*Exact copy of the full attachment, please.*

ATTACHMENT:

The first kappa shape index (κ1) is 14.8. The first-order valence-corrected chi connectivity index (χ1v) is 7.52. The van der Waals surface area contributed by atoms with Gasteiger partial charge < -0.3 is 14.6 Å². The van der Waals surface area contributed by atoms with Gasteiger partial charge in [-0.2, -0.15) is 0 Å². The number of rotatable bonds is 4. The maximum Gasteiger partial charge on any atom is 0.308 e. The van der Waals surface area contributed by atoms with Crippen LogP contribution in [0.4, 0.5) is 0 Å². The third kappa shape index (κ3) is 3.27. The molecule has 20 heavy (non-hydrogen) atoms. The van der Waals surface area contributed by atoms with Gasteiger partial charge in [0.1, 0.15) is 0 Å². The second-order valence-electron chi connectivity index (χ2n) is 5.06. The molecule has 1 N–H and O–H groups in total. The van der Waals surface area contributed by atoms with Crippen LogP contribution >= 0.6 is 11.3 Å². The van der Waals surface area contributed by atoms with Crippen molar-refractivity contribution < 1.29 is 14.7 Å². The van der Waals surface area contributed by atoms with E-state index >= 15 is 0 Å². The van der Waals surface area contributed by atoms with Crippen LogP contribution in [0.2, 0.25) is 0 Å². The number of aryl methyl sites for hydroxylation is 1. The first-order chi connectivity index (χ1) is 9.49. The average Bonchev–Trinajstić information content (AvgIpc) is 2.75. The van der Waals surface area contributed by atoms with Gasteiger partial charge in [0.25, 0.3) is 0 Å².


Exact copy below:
The first kappa shape index (κ1) is 14.8. The first-order valence-corrected chi connectivity index (χ1v) is 7.52. The van der Waals surface area contributed by atoms with Gasteiger partial charge < -0.3 is 14.6 Å². The van der Waals surface area contributed by atoms with Gasteiger partial charge in [-0.2, -0.15) is 0 Å². The number of rotatable bonds is 4. The maximum Gasteiger partial charge on any atom is 0.308 e. The van der Waals surface area contributed by atoms with Crippen LogP contribution in [0.4, 0.5) is 0 Å². The third kappa shape index (κ3) is 3.27. The molecule has 20 heavy (non-hydrogen) atoms. The van der Waals surface area contributed by atoms with Gasteiger partial charge in [0.1, 0.15) is 0 Å². The second-order valence-electron chi connectivity index (χ2n) is 5.06. The molecule has 1 N–H and O–H groups in total. The van der Waals surface area contributed by atoms with Crippen LogP contribution >= 0.6 is 11.3 Å². The van der Waals surface area contributed by atoms with Crippen molar-refractivity contribution < 1.29 is 14.7 Å². The van der Waals surface area contributed by atoms with E-state index >= 15 is 0 Å². The van der Waals surface area contributed by atoms with Crippen LogP contribution in [0.2, 0.25) is 0 Å². The number of aryl methyl sites for hydroxylation is 1. The first-order chi connectivity index (χ1) is 9.49. The average Bonchev–Trinajstić information content (AvgIpc) is 2.75. The van der Waals surface area contributed by atoms with Gasteiger partial charge in [0.25, 0.3) is 0 Å².